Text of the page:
It’s pretty hard to lock Richard Hatch into an alliance, as the contestants who lost to him on the inaugural Survivor learned, and as federal prosecutors learned last week when he backed out of a plea agreement that would have settled the IRS claim against him over the taxes from his reality-show windfall. Talking to the Associated Press, Hatch said on Friday that he was ”absolutely not guilty” of tax evasion.
Hatch’s lawyer, Michael Minns, told AP that, under California law, Hatch should have been considered a CBS employee, and the network should have withheld the taxes from his windfall. CBS disputed that interpretation in a statement, saying, ”Richard Hatch was well aware of his obligation to pay taxes on his Survivor prize money.”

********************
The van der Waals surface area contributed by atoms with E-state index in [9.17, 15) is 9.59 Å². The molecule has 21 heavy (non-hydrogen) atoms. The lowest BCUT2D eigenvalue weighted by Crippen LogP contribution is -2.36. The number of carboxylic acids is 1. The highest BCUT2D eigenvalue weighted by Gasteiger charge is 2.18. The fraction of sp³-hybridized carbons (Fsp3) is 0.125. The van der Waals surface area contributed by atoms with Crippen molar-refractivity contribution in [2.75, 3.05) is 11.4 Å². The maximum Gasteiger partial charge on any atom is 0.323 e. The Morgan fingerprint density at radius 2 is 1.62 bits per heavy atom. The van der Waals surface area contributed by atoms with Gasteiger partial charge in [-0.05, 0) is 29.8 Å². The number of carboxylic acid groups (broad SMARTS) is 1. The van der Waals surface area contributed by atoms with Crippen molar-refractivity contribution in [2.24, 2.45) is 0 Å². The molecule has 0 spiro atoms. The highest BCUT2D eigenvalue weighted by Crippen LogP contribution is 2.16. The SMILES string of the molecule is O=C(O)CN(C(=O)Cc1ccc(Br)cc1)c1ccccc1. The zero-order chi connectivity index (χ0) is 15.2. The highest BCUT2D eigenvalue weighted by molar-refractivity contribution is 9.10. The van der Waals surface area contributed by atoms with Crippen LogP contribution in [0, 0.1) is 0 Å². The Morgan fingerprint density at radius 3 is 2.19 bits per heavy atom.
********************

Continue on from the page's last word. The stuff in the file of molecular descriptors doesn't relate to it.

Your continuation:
Hatch blamed his legal woes on his reality-show fame. ”I’m being used as an example, as a scapegoat. And I’m innocent,” he said. ”This is nothing more than their effort to use my notoriety to get other people to pay taxes.” Or maybe it’s an effort to use his notoriety to stop reality contestants from walking around naked.